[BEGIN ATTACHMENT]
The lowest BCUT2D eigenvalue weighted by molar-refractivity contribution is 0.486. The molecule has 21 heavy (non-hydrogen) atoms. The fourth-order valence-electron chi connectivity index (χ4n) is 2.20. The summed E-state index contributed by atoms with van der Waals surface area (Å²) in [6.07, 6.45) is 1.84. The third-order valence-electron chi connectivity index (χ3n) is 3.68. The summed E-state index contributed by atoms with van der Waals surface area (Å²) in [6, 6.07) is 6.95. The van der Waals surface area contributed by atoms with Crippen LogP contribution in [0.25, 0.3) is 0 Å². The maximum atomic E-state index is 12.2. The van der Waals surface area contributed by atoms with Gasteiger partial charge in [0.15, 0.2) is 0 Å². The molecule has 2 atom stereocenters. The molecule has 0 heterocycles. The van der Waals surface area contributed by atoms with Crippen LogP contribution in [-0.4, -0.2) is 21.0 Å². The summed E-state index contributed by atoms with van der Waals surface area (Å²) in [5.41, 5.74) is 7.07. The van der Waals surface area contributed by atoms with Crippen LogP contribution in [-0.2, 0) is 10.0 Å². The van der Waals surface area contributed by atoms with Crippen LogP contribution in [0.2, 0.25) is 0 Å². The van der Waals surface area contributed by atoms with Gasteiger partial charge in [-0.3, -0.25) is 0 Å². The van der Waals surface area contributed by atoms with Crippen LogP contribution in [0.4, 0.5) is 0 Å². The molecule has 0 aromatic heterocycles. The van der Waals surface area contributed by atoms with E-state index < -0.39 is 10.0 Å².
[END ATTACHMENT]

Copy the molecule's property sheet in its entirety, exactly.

The lowest BCUT2D eigenvalue weighted by molar-refractivity contribution is 0.486. The molecule has 21 heavy (non-hydrogen) atoms. The fourth-order valence-electron chi connectivity index (χ4n) is 2.20. The summed E-state index contributed by atoms with van der Waals surface area (Å²) in [6.07, 6.45) is 1.84. The third-order valence-electron chi connectivity index (χ3n) is 3.68. The summed E-state index contributed by atoms with van der Waals surface area (Å²) in [6, 6.07) is 6.95. The van der Waals surface area contributed by atoms with Crippen LogP contribution in [0.25, 0.3) is 0 Å². The maximum atomic E-state index is 12.2. The van der Waals surface area contributed by atoms with Gasteiger partial charge in [0.15, 0.2) is 0 Å². The molecule has 2 atom stereocenters. The molecule has 0 heterocycles. The van der Waals surface area contributed by atoms with Crippen LogP contribution in [-0.4, -0.2) is 21.0 Å². The summed E-state index contributed by atoms with van der Waals surface area (Å²) in [5.41, 5.74) is 7.07. The van der Waals surface area contributed by atoms with Crippen LogP contribution in [-0.2, 0) is 10.0 Å². The van der Waals surface area contributed by atoms with Crippen LogP contribution in [0.2, 0.25) is 0 Å². The van der Waals surface area contributed by atoms with Gasteiger partial charge in [-0.3, -0.25) is 0 Å². The van der Waals surface area contributed by atoms with Crippen LogP contribution in [0.4, 0.5) is 0 Å². The molecule has 0 aromatic heterocycles. The van der Waals surface area contributed by atoms with E-state index < -0.39 is 10.0 Å².